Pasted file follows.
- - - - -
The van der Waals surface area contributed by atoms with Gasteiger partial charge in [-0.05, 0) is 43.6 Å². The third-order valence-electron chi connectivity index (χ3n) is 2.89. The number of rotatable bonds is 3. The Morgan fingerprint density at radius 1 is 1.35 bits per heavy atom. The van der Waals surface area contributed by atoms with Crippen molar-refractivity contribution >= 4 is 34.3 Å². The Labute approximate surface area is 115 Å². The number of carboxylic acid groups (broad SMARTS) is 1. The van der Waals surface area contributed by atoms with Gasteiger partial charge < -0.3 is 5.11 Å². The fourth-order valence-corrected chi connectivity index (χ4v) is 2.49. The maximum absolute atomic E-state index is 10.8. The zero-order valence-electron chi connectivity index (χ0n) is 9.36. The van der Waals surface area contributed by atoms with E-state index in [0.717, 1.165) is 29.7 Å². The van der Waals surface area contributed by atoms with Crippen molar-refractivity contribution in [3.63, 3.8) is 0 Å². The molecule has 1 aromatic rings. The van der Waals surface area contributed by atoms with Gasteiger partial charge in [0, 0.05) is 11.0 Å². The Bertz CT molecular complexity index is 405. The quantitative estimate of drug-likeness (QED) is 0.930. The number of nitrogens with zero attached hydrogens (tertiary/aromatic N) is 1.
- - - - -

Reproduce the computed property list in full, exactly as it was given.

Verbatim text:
The van der Waals surface area contributed by atoms with Gasteiger partial charge in [-0.05, 0) is 43.6 Å². The third-order valence-electron chi connectivity index (χ3n) is 2.89. The number of rotatable bonds is 3. The Morgan fingerprint density at radius 1 is 1.35 bits per heavy atom. The van der Waals surface area contributed by atoms with Crippen molar-refractivity contribution >= 4 is 34.3 Å². The Labute approximate surface area is 115 Å². The number of carboxylic acid groups (broad SMARTS) is 1. The van der Waals surface area contributed by atoms with Gasteiger partial charge < -0.3 is 5.11 Å². The fourth-order valence-corrected chi connectivity index (χ4v) is 2.49. The maximum absolute atomic E-state index is 10.8. The zero-order valence-electron chi connectivity index (χ0n) is 9.36. The van der Waals surface area contributed by atoms with E-state index in [0.717, 1.165) is 29.7 Å². The van der Waals surface area contributed by atoms with Crippen molar-refractivity contribution in [3.63, 3.8) is 0 Å². The molecule has 1 aromatic rings. The van der Waals surface area contributed by atoms with Gasteiger partial charge in [0, 0.05) is 11.0 Å². The Bertz CT molecular complexity index is 405. The quantitative estimate of drug-likeness (QED) is 0.930. The number of nitrogens with zero attached hydrogens (tertiary/aromatic N) is 1.